Engine Knock: Characteristics and Mechanisms
Doctoral thesis, 1999
Knock in SI engines limits both power density and fuel conversion efficiency. The main mechanisms with the potential to generate the cylinder pressure fluctuations generally observed during knocking combustion are discussed. It is reasoned that some mechanisms of flame acceleration can further amplify a shock wave generated by autoignition. The mechanisms causing knock damage, knock suppression, and the application of knock classification methods are discussed.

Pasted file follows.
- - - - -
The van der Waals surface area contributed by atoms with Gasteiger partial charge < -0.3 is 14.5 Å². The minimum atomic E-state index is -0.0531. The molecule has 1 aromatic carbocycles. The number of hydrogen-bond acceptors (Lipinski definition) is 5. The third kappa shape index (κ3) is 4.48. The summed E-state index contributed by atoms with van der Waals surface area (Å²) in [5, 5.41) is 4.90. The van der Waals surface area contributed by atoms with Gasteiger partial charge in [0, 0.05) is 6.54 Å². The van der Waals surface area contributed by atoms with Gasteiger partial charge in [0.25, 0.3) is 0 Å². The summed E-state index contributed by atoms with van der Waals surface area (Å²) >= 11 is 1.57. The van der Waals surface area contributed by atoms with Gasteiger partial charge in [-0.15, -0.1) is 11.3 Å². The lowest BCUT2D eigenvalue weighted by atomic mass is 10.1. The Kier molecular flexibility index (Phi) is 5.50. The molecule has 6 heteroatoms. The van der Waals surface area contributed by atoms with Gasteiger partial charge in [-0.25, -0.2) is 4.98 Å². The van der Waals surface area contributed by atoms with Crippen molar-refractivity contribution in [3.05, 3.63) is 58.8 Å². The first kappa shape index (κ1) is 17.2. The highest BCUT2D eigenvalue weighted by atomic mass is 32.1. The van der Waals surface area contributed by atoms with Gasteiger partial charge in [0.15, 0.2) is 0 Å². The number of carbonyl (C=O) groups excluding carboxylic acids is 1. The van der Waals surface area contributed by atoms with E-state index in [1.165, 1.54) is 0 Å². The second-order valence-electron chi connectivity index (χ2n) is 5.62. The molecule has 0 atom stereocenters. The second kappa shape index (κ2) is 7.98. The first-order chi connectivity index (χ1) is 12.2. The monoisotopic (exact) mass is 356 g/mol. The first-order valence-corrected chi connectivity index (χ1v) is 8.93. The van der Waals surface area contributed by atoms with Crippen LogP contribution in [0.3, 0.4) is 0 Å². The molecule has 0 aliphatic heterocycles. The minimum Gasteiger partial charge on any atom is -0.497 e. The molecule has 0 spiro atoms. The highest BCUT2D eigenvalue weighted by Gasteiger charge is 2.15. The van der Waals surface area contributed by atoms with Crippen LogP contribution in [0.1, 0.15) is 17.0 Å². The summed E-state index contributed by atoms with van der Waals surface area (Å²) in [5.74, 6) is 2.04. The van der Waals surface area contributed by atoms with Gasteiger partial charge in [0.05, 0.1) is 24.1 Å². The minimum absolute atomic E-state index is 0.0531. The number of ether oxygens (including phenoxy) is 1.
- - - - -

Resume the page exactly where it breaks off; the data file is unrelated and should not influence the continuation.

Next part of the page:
Five co-authored SAE papers form a part of this dissertation. Their major topics are summarized as follows. To test the autoignition theory of knock, end-gas temperature measurements close to a wall during knocking cycles were made using dual-broadband rotational coherent anti-Stokes Raman spectroscopy (DB-RCARS) in a single-cylinder research engine. The engine was modified to allow line-of-sight optical access to the end-gas region (SAE 971669). The wavelet transform was tested for filtering the cylinder pressure and was found to give good results. It is a very sensitive tool for the analysis of nonstationary signals with changing frequency content, as SI engine knock (SAE 971670). Eight different knock intensity classification methods were compared. There is no indication of any knock intensity measure that has an advantage in performance over the maximum amplitude of the band-pass filtered cylinder pressure method (SAE 972932). Based on measurements with both a single-cylinder research engine and two production engines, it is reasoned that the number of consecutive knocking cycles for accurate knock analysis be on the order of at least 100 - 200 (SAE 982475). A new knock form generating a gradual increase in cylinder pressure oscillation during light knock is reported and it is concluded that the amplification of the oscillations is generated by a crevice mechanism (SAE 982589).